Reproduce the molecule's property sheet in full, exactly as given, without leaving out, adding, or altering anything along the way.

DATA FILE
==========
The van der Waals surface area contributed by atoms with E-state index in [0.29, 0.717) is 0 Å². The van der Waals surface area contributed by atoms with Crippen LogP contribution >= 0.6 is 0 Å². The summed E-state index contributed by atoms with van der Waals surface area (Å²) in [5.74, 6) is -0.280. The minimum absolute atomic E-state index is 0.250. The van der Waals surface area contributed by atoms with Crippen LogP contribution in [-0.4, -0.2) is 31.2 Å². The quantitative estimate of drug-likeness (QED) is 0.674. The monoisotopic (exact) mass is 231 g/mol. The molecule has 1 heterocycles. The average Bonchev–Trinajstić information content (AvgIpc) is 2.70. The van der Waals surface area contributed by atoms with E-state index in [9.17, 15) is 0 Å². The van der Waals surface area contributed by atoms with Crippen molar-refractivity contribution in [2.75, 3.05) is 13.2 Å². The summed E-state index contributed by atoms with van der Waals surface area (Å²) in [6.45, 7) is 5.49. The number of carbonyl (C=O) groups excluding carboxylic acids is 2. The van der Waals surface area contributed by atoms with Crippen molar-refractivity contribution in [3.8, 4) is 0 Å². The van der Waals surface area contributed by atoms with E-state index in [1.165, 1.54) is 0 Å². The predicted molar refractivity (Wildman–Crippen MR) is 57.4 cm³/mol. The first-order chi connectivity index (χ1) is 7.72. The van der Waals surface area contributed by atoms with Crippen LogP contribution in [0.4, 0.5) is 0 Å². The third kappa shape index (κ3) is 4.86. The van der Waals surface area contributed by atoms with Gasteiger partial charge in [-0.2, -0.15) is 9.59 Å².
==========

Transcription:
The van der Waals surface area contributed by atoms with E-state index in [0.29, 0.717) is 0 Å². The van der Waals surface area contributed by atoms with Crippen LogP contribution >= 0.6 is 0 Å². The summed E-state index contributed by atoms with van der Waals surface area (Å²) in [5.74, 6) is -0.280. The minimum absolute atomic E-state index is 0.250. The van der Waals surface area contributed by atoms with Crippen LogP contribution in [-0.4, -0.2) is 31.2 Å². The quantitative estimate of drug-likeness (QED) is 0.674. The monoisotopic (exact) mass is 231 g/mol. The molecule has 1 heterocycles. The average Bonchev–Trinajstić information content (AvgIpc) is 2.70. The van der Waals surface area contributed by atoms with E-state index in [9.17, 15) is 0 Å². The van der Waals surface area contributed by atoms with Crippen molar-refractivity contribution in [2.75, 3.05) is 13.2 Å². The summed E-state index contributed by atoms with van der Waals surface area (Å²) in [6.45, 7) is 5.49. The number of carbonyl (C=O) groups excluding carboxylic acids is 2. The van der Waals surface area contributed by atoms with Crippen molar-refractivity contribution in [3.8, 4) is 0 Å². The van der Waals surface area contributed by atoms with E-state index in [1.165, 1.54) is 0 Å². The predicted molar refractivity (Wildman–Crippen MR) is 57.4 cm³/mol. The first-order chi connectivity index (χ1) is 7.72. The van der Waals surface area contributed by atoms with Crippen LogP contribution in [0.4, 0.5) is 0 Å². The third kappa shape index (κ3) is 4.86. The van der Waals surface area contributed by atoms with Gasteiger partial charge in [-0.2, -0.15) is 9.59 Å².